Relationship between the change in corticosterone level and BMavg in selection line bank voles subjected to the restraint and ACTH test. Relative corticosterone level (note log scale) increase during response (Cincrease; A,B) and decrease during recovery (Cdecrease; C,D) is shown. N=328 bank voles; N=164 each for the restraint test (left) and ACTH test (right). Cdecrease was measured after a short (open symbols and dashed lines) or long (filled symbols and solid lines) recovery period. The slopes of regression lines did not differ significantly between selection lines or recovery durations (see Tables 1 and 3). Common slopes from the ANCOVA models are shown. Gray horizontal line indicates no change between baseline and response (increase) or response and recovery (decrease) corticosterone levels. C, unselected Control; A, Aerobic; P, Predatory; H, Herbivorous.

The relative decrease of corticosterone level (Cdecrease) was less profound (i.e. the ratio of recovery to response levels was larger) after a short recovery (0.62±0.35; range 0.11–2.04) than after a long recovery (0.21±0.18; range 0.02–1.09; P<0.0001; Fig. 4C, Table 3; Table S2). The decrease tended to be more pronounced in females than in males (P=0.062; Table 2). The effect of selection was complicated by a significant interaction with sex (P=0.0006): in Herbivorous females, the decrease was less pronounced (Cdecrease was larger) than in females from all other lines (Tukey–Kramer P≤0.010; effect of selection P=0.0005; Fig. S3A); in males the effect of selection was not significant (P=0.16). The effect of selection×recovery duration interaction was not significant (F1,21.5=1.27, P=0.3; Fig. 5B,C).

Fig. 5.

Relative change in corticosterone level in selection line bank voles subjected to the restraint and ACTH test. Corticosterone level change (note log scale) during response to stimulation (Cincrease; A) or during post-stimulation recovery (Cdecrease) of either short (B) or long (C) duration in the restraint and ACTH tests (least squares means±95% CI). The number of observations (N) included in the statistical model is indicated. C, unselected Control; A, Aerobic; P, Predatory; H, Herbivorous.

Fig. 5.

Relative change in corticosterone level in selection line bank voles subjected to the restraint and ACTH test. Corticosterone level change (note log scale) during response to stimulation (Cincrease; A) or during post-stimulation recovery (Cdecrease) of either short (B) or long (C) duration in the restraint and ACTH tests (least squares means±95% CI). The number of observations (N) included in the statistical model is indicated. C, unselected Control; A, Aerobic; P, Predatory; H, Herbivorous.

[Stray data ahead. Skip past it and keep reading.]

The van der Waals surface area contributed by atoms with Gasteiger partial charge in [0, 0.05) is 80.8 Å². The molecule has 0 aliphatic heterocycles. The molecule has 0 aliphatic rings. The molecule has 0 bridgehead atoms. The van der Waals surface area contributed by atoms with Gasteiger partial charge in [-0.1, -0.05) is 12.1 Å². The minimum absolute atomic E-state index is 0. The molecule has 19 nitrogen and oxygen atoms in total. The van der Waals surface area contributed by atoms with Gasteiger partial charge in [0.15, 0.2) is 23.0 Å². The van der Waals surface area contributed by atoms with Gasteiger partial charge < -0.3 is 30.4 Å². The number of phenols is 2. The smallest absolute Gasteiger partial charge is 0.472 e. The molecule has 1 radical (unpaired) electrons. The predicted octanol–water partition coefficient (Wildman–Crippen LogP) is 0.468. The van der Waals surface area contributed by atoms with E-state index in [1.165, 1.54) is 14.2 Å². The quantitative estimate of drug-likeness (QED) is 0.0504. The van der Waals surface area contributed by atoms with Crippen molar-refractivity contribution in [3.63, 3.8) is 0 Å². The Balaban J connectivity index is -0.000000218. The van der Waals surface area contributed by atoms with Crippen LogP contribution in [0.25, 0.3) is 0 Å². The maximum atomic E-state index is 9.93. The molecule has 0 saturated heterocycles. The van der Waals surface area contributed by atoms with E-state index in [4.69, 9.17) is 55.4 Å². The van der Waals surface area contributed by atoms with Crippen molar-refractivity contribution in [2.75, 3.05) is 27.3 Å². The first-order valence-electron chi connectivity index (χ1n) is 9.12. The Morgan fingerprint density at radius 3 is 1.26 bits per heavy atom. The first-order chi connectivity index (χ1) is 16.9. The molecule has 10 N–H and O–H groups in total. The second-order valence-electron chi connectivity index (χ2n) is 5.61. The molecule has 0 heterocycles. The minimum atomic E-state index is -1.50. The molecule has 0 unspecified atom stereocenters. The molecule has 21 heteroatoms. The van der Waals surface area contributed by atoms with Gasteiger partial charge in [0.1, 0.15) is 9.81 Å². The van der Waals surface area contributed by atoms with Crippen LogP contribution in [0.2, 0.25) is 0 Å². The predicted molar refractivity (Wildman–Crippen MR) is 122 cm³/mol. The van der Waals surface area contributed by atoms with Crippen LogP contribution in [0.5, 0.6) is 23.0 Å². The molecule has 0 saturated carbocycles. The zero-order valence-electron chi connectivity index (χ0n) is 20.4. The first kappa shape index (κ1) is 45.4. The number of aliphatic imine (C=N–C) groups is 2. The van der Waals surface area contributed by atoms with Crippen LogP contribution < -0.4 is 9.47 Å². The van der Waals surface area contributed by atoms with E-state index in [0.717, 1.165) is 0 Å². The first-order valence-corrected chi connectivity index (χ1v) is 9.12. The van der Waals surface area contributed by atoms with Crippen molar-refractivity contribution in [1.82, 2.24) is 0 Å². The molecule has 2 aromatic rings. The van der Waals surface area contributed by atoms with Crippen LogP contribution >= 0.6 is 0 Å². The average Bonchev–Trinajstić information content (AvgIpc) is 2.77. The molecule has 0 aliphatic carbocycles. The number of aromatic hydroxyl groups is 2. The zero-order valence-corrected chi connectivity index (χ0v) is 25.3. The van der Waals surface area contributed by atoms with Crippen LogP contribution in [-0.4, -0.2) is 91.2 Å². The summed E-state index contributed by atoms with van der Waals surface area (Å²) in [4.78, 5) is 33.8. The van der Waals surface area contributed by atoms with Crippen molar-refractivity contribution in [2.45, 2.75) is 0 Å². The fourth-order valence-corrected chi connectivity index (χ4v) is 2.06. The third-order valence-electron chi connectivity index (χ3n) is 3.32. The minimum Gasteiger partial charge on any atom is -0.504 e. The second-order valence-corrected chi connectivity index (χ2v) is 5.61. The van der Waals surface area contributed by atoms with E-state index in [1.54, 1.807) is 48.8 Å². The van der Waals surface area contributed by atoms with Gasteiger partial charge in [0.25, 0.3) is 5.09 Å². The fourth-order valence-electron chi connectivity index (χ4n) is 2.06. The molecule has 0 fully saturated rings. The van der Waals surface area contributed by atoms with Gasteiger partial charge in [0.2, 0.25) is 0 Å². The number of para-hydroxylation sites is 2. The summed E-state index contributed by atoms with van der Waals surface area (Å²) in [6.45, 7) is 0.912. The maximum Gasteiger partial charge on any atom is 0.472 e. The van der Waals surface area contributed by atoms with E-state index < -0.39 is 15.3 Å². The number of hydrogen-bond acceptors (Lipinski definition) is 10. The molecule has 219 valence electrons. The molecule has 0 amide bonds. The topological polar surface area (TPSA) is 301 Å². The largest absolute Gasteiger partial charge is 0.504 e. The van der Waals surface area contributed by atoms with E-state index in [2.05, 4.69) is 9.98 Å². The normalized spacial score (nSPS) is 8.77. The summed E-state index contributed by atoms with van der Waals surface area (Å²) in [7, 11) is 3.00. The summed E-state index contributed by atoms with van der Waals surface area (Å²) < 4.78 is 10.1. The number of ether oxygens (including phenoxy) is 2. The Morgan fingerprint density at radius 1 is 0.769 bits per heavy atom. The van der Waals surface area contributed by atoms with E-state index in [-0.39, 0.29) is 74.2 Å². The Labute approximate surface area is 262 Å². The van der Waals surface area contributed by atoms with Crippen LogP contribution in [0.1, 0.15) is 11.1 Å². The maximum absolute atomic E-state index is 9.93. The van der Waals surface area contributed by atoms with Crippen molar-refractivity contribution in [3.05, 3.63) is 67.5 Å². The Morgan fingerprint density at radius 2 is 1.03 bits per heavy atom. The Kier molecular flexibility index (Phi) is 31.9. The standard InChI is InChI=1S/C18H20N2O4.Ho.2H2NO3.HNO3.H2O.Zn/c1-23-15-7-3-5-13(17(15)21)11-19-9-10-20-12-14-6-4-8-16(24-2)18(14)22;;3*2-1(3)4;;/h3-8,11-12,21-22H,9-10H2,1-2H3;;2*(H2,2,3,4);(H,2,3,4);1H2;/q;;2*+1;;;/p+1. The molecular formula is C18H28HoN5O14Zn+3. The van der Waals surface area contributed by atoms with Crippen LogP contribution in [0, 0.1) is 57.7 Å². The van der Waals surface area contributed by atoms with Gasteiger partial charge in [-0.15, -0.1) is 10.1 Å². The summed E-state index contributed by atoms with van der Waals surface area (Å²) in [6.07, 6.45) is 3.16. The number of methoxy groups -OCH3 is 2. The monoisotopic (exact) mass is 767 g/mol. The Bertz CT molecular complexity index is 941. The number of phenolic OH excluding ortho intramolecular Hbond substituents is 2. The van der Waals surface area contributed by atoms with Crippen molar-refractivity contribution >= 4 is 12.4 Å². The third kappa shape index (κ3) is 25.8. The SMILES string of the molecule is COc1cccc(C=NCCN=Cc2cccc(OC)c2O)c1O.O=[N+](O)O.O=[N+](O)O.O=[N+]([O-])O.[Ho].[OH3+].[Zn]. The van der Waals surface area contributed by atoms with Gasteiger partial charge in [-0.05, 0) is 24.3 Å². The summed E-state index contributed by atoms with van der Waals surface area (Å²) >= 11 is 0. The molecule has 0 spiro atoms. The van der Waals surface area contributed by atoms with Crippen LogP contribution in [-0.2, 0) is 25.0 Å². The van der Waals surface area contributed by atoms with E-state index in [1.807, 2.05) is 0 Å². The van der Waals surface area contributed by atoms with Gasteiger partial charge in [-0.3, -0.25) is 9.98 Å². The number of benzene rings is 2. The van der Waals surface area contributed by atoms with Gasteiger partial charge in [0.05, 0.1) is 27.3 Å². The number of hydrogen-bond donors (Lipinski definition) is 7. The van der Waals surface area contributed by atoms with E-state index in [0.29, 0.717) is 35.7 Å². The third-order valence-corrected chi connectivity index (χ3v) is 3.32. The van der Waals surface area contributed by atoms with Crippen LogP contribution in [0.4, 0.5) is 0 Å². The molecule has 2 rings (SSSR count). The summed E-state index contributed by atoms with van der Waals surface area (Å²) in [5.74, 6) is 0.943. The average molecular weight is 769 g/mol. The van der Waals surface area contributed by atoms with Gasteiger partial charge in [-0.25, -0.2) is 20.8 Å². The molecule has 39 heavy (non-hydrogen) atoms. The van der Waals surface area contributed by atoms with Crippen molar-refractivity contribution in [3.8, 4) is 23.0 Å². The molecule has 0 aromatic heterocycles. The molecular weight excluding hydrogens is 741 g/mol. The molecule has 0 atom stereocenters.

Recovery after ACTH test

The recovery corticosterone level (Crecovery) after a short (21 min) recovery in the ACTH test (185±125 ng ml−1; range 32–782 ng ml−1) was higher than that after a long (60 min) recovery (545±37 ng ml−1; range 7–210 ng ml−1; P<0.0001; Fig. 1F, Table 3; Fig. S2B, Table S2). Females had higher corticosterone levels than males after the short recovery (P=0.024), but the effect of sex was not significant for long recovery (P=0.4; effect of interaction: F1,114=7.20, P=0.008; Table 2). The effects of selection, and of selection×sex or selection×recovery duration interactions were not significant (P≥0.14; Fig. 2B).

The relative decrease of corticosterone level (Cdecrease) was less profound (i.e. the ratio of recovery to response levels was larger) after a short recovery (0.87±0.70; range 0.12–5.64) than after a long recovery (0.30±0.22; range 0.03–1.33; P<0.0001; Fig. 4D, Table 3; Table S2). Despite a significant interaction between sex and recovery duration (F1,130=5.51, P=0.020), the effect of sex was not significant for either recovery duration (P≥0.10; Table 2). The effect of selection was significant only for females (selection×sex interaction P=0.064; females: P=0.048; males: P=0.2): in Aerobic females the decrease was more profound (the relative decrease was smaller) than in Predatory females (Tukey–Kramer P=0.033, other between-line comparisons P≥0.12; Fig. S3B). The selection×recovery duration interaction was not significant (P=0.3; Fig. 5B,C).

DISCUSSION

The results of this study indicate that individuals vary up to an order of magnitude in absolute corticosterone levels at each stage of the response (Fig. 1). This finding is similar to what was observed in brown lemmings (Fauteux et al., 2017), California mice (Dlugosz et al., 2012) and our earlier study on bank voles (Lipowska et al., 2019). The variation may be associated with the pulsatile character of corticosterone release in non-challenged animals: as found in rats, plasma corticosterone levels fluctuate by one or more orders of magnitude in the course of less than an hour (Carnes et al., 1989; Sarabdjitsingh et al., 2012; Windle et al., 1998). The effects of this ultradian corticosterone level variation, circadian corticosterone level variation (Dlugosz, 2012; Harris et al., 2012; Malisch et al., 2008) and the HPA system's sensitivity to environmental conditions are likely to contribute to the low repeatability of baseline corticosterone levels in free-living animals (Taff et al., 2018). Our experimental design reduced the effect of environmental and circadian corticosterone level variation through maintenance of standardized housing conditions and sampling within a narrow timeframe. In our pilot study on bank voles maintained in conditions similar to those applied in the experiment, the baseline corticosterone level was weakly but significantly repeatable within a 6 week period (coefficient of intraclass correlation, ρ=0.15, P=0.030; M.M.L., E.T.S., B.B.-S. and P.K., unpublished data). Thus, despite the large inter-individual differences, the effect of treatments and differences between groups should also be observable.